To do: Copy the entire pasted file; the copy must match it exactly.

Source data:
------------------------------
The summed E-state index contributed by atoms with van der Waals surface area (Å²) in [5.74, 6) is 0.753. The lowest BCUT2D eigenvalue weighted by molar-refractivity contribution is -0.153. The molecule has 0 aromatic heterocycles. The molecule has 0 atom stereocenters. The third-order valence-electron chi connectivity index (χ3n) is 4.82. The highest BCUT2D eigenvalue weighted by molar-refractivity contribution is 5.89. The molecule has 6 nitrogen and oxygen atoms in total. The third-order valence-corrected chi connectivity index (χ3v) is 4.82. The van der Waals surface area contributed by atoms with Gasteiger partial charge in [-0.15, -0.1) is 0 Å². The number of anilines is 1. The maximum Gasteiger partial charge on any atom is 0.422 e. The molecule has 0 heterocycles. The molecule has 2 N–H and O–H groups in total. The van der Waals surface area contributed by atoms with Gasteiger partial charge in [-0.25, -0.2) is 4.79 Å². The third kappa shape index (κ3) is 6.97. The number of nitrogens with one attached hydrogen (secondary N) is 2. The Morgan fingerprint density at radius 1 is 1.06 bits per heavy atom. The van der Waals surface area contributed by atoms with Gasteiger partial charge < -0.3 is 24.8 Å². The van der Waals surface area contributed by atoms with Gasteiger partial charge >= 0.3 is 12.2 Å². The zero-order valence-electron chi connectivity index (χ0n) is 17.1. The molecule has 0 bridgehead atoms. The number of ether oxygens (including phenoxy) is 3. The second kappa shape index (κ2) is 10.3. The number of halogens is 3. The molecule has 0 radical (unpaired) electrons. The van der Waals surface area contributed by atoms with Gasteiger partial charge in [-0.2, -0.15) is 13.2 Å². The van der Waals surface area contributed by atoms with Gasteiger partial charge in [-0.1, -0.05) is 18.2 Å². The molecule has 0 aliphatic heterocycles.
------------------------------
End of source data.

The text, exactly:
The summed E-state index contributed by atoms with van der Waals surface area (Å²) in [5.74, 6) is 0.753. The lowest BCUT2D eigenvalue weighted by molar-refractivity contribution is -0.153. The molecule has 0 aromatic heterocycles. The molecule has 0 atom stereocenters. The third-order valence-electron chi connectivity index (χ3n) is 4.82. The highest BCUT2D eigenvalue weighted by molar-refractivity contribution is 5.89. The molecule has 6 nitrogen and oxygen atoms in total. The third-order valence-corrected chi connectivity index (χ3v) is 4.82. The van der Waals surface area contributed by atoms with Gasteiger partial charge in [-0.15, -0.1) is 0 Å². The number of anilines is 1. The maximum Gasteiger partial charge on any atom is 0.422 e. The molecule has 0 heterocycles. The molecule has 2 N–H and O–H groups in total. The van der Waals surface area contributed by atoms with Gasteiger partial charge in [-0.25, -0.2) is 4.79 Å². The third kappa shape index (κ3) is 6.97. The number of nitrogens with one attached hydrogen (secondary N) is 2. The Morgan fingerprint density at radius 1 is 1.06 bits per heavy atom. The van der Waals surface area contributed by atoms with Gasteiger partial charge < -0.3 is 24.8 Å². The van der Waals surface area contributed by atoms with Gasteiger partial charge >= 0.3 is 12.2 Å². The zero-order valence-electron chi connectivity index (χ0n) is 17.1. The molecule has 0 bridgehead atoms. The number of ether oxygens (including phenoxy) is 3. The second kappa shape index (κ2) is 10.3. The number of halogens is 3. The molecule has 0 radical (unpaired) electrons. The van der Waals surface area contributed by atoms with Gasteiger partial charge in [-0.2, -0.15) is 13.2 Å². The van der Waals surface area contributed by atoms with Gasteiger partial charge in [-0.1, -0.05) is 18.2 Å². The molecule has 0 aliphatic heterocycles.